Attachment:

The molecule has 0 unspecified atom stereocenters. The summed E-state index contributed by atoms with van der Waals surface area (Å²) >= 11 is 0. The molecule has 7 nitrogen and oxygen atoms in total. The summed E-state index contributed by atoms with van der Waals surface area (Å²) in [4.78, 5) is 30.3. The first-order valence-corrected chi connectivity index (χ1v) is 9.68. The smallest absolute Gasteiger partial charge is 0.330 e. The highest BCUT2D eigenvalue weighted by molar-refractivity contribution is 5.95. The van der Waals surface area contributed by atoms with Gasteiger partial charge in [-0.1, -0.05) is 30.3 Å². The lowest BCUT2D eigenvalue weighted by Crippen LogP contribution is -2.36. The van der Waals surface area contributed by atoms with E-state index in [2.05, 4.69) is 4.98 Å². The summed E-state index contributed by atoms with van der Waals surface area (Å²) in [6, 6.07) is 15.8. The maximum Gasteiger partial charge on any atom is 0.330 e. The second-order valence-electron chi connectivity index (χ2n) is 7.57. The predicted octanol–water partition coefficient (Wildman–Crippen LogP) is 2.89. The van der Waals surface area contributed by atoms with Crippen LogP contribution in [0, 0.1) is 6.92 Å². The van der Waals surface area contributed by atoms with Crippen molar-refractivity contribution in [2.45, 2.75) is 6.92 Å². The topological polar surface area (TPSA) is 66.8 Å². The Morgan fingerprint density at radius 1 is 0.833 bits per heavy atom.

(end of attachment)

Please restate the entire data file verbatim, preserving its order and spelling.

The molecule has 0 unspecified atom stereocenters. The summed E-state index contributed by atoms with van der Waals surface area (Å²) >= 11 is 0. The molecule has 7 nitrogen and oxygen atoms in total. The summed E-state index contributed by atoms with van der Waals surface area (Å²) in [4.78, 5) is 30.3. The first-order valence-corrected chi connectivity index (χ1v) is 9.68. The smallest absolute Gasteiger partial charge is 0.330 e. The highest BCUT2D eigenvalue weighted by molar-refractivity contribution is 5.95. The van der Waals surface area contributed by atoms with Gasteiger partial charge in [-0.1, -0.05) is 30.3 Å². The lowest BCUT2D eigenvalue weighted by Crippen LogP contribution is -2.36. The van der Waals surface area contributed by atoms with E-state index in [2.05, 4.69) is 4.98 Å². The summed E-state index contributed by atoms with van der Waals surface area (Å²) in [6, 6.07) is 15.8. The maximum Gasteiger partial charge on any atom is 0.330 e. The second-order valence-electron chi connectivity index (χ2n) is 7.57. The predicted octanol–water partition coefficient (Wildman–Crippen LogP) is 2.89. The van der Waals surface area contributed by atoms with Crippen LogP contribution in [0, 0.1) is 6.92 Å². The van der Waals surface area contributed by atoms with Crippen molar-refractivity contribution in [2.45, 2.75) is 6.92 Å². The topological polar surface area (TPSA) is 66.8 Å². The Morgan fingerprint density at radius 1 is 0.833 bits per heavy atom.